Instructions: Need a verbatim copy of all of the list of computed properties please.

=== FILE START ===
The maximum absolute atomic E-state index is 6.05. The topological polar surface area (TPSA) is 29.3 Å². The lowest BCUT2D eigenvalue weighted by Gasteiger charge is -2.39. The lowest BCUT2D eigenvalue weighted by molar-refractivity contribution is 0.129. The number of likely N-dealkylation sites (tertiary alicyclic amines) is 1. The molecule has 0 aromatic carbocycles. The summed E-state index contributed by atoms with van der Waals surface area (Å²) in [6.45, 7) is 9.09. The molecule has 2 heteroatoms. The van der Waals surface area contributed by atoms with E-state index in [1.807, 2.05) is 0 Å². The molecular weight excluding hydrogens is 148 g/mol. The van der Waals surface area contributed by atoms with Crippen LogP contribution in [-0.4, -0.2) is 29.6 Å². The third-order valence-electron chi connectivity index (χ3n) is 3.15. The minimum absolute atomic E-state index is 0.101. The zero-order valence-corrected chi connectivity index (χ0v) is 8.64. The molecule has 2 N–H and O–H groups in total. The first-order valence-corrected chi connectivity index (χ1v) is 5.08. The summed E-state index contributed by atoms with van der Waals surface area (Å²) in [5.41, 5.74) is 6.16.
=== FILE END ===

The maximum absolute atomic E-state index is 6.05. The topological polar surface area (TPSA) is 29.3 Å². The lowest BCUT2D eigenvalue weighted by Gasteiger charge is -2.39. The lowest BCUT2D eigenvalue weighted by molar-refractivity contribution is 0.129. The number of likely N-dealkylation sites (tertiary alicyclic amines) is 1. The molecule has 0 aromatic carbocycles. The summed E-state index contributed by atoms with van der Waals surface area (Å²) in [6.45, 7) is 9.09. The molecule has 2 heteroatoms. The van der Waals surface area contributed by atoms with E-state index in [1.807, 2.05) is 0 Å². The molecular weight excluding hydrogens is 148 g/mol. The van der Waals surface area contributed by atoms with Crippen LogP contribution in [-0.4, -0.2) is 29.6 Å². The third-order valence-electron chi connectivity index (χ3n) is 3.15. The minimum absolute atomic E-state index is 0.101. The zero-order valence-corrected chi connectivity index (χ0v) is 8.64. The molecule has 2 N–H and O–H groups in total. The first-order valence-corrected chi connectivity index (χ1v) is 5.08. The summed E-state index contributed by atoms with van der Waals surface area (Å²) in [5.41, 5.74) is 6.16.